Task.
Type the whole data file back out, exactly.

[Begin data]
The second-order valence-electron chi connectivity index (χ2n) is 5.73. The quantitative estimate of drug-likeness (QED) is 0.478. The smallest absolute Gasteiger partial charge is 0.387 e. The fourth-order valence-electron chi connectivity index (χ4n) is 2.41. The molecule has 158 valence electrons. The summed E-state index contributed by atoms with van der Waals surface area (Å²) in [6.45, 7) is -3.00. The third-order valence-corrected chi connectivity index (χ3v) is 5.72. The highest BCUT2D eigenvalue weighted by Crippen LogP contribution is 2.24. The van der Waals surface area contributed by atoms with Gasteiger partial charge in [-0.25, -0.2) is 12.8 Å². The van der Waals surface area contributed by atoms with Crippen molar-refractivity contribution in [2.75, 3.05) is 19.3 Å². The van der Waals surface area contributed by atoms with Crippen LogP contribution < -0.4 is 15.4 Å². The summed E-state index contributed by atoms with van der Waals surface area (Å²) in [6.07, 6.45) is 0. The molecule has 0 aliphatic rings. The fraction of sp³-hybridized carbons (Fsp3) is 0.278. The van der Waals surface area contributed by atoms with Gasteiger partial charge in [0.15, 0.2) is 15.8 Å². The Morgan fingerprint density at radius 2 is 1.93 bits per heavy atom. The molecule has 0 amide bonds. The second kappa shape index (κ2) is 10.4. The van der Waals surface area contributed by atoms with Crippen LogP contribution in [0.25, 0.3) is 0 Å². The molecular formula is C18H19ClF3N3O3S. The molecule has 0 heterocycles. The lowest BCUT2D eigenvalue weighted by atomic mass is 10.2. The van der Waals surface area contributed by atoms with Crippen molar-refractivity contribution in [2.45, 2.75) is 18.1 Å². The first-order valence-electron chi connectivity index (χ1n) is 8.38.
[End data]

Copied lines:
The second-order valence-electron chi connectivity index (χ2n) is 5.73. The quantitative estimate of drug-likeness (QED) is 0.478. The smallest absolute Gasteiger partial charge is 0.387 e. The fourth-order valence-electron chi connectivity index (χ4n) is 2.41. The molecule has 158 valence electrons. The summed E-state index contributed by atoms with van der Waals surface area (Å²) in [6.45, 7) is -3.00. The third-order valence-corrected chi connectivity index (χ3v) is 5.72. The highest BCUT2D eigenvalue weighted by Crippen LogP contribution is 2.24. The van der Waals surface area contributed by atoms with Gasteiger partial charge in [-0.25, -0.2) is 12.8 Å². The van der Waals surface area contributed by atoms with Crippen molar-refractivity contribution in [2.75, 3.05) is 19.3 Å². The van der Waals surface area contributed by atoms with Crippen LogP contribution < -0.4 is 15.4 Å². The summed E-state index contributed by atoms with van der Waals surface area (Å²) in [6.07, 6.45) is 0. The molecule has 0 aliphatic rings. The fraction of sp³-hybridized carbons (Fsp3) is 0.278. The van der Waals surface area contributed by atoms with Gasteiger partial charge in [0.15, 0.2) is 15.8 Å². The Morgan fingerprint density at radius 2 is 1.93 bits per heavy atom. The molecule has 0 amide bonds. The second kappa shape index (κ2) is 10.4. The van der Waals surface area contributed by atoms with Crippen LogP contribution in [0.25, 0.3) is 0 Å². The molecular formula is C18H19ClF3N3O3S. The molecule has 0 heterocycles. The lowest BCUT2D eigenvalue weighted by atomic mass is 10.2. The van der Waals surface area contributed by atoms with Crippen molar-refractivity contribution in [2.45, 2.75) is 18.1 Å². The first-order valence-electron chi connectivity index (χ1n) is 8.38.